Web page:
We are a consultancy specializing in public affairs, policy, regulation & strategy. Our extensive experience in and outside governments, across the EMEA region and the United States, make us particularly familiar and sensitive to the ways the public and private sectors work, think, and speak in these various political and cultural environments.
Based in Brussels, we use our knowledge, expertise and network to help our clients grow, innovate, and build effective relationships with public authorities in Europe.
The founding partners of Wagner-Hatfield are
Jean-François Furnémont has an M.A. in Journalism and Communication Studies at the Université Libre de Bruxelles (ULB), a B.A. in International Relations and European policy at the Université de Liège (ULG) and a B.A. in Public Finances at the Université Catholique de Louvain (UCL). Former freelance journalist specialized in politics and former spokesman of a political party, he is the author of several political biographies.
Jean-François Furnémont has been the Deputy DG (2003-2014) and the DG (2003-1014) of the media regulatory authority (CSA) of the French speaking Community in Belgium. He has also been involved in the Board of the European Platform of Regulatory Authorities (EPRA) as vice-Chairman (2008-2011) and as Chairman (2011-2014).
Marc Janssen has a PhD in political science from the University of California, Los Angeles – UCLA, a BA at the Université Libre de Bruxelles in Journalism & Communication, and a MA in political science from the Maxwell School of Citizenship & Public Affairs at Syracuse University, New York. He has been a Teaching Fellow at UCLA, at the Center for American Politics and Public Policy in Washington, DC and at the University of Kent – Brussels School of International Studies.
He was spokesperson and a senior advisor to the Deputy Prime Minister of Belgium from 1994 to 1999, overseeing the communication department. Member of the Board of the Belgian Public Radio and Television (RTBF) from 2004 to 2007, he was appointed, at the end of 2007, for a five-year term to the presidency of CSA, the regulatory authority for television and radio in French-speaking Belgium. He was of Chairman of REFRAM, the 27-member network of media regulators in French-speaking Europe, Africa and North America in 2011 and 2012.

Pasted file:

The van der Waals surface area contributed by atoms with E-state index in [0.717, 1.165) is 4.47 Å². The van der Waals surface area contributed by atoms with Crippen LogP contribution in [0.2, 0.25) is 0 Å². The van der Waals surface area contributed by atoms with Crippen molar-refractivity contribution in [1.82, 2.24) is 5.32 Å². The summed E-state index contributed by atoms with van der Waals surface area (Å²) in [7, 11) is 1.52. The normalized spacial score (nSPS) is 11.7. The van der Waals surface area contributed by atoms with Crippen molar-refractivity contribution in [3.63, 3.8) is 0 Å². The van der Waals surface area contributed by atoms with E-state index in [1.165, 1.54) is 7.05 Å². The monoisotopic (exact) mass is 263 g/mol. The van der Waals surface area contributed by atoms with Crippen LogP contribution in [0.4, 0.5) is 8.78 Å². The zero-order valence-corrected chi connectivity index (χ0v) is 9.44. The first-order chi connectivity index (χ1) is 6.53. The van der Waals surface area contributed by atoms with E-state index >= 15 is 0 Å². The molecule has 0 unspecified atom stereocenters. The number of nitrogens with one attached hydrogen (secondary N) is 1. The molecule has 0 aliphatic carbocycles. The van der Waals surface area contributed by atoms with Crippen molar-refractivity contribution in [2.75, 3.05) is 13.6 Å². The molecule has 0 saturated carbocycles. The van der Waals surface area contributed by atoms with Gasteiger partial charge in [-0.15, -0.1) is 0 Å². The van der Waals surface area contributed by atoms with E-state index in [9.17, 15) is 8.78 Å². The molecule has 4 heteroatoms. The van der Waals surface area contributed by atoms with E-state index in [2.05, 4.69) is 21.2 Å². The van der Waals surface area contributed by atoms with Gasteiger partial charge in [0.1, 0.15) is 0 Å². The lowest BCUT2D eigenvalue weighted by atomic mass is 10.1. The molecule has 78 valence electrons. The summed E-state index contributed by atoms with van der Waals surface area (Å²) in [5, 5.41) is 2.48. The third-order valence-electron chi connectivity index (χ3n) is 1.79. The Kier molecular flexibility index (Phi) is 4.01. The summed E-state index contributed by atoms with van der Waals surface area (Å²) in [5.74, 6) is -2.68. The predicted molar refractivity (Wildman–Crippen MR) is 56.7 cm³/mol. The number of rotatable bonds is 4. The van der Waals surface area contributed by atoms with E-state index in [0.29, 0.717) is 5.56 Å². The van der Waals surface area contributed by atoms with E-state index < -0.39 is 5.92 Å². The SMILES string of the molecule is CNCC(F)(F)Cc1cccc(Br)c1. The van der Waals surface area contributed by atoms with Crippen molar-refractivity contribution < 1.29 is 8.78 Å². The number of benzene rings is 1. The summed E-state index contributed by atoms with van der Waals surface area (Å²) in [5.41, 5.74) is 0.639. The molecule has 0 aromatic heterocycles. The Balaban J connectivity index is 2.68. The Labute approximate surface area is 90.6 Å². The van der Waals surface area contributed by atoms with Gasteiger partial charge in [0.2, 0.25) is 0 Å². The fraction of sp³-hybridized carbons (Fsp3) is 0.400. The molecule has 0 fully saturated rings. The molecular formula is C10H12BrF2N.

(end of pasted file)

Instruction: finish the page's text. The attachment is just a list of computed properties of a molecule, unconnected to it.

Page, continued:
Robert F. Wagner (D-NY) and Henry D. Hatfield (R-WV) were both US Senators in the 1930’s. Together and separately, they were known for initiating and pushing for measures that aimed to be progressive, innovative and pragmatic. Rising above party lines and striving to find new solutions to the dominant issues of post-depression America, they tackled Social Security, labor relations, aid to Jewish refugees from Nazi Germany, but were especially active in regulatory issues.
The 1930s saw the emergence of new forms of governance, with the creation of several independent agencies what we call now regulatory authorities: the Federal Communication Commission (FCC, for broadcasting policy) in 1934, the Securities and Exchange Commission (SEC, for securities, stocks and options exchange) the same year, the National Labor Relations Board (NLRB, for labor policy and agreements between unions and corporations) in 1935, the latter being created by the Wagner Act.
This fundamental shift in public administration later progressively became an important source of inspiration in Europe. The United Kingdom was the first in the fifties and sixties to start establishing hundreds of so-called « quangos » (quasi-autonomous non-governmental organizations); Western Europe followed in the seventies and eighties, as well as Central and Eastern Europe, Africa and Asia.
Network industries (transport, energy, telecommunications…) and sectors dealing with the protection of fundamental rights (media freedom, freedom of speech, privacy, fight against discriminations, transparency of public administration…) are now regulated by such agencies which cumulate normative, administrative and jurisdictional functions, yet function outside and independently of the legislative, executive or judiciary branches.
Wagner and Hatfield worked to address regulatory challenges which are still very much relevant today: impartiality of arbitration, efficiency and pragmatism of rules and legislations, innovation in public governance, quality of working relationship between regulators and private actors…
While we have no personal or professional affiliation with the political leaders and their families, we chose the name of our firm as both a tribute and an affirmation of shared commitments.
Wagner-Hatfield was founded on the will to promote and engage in new, emerging forms of institutional relations, and to build innovative approaches to policy advocacy, public management, expertise & capacity-building, corporate development, and communication strategies.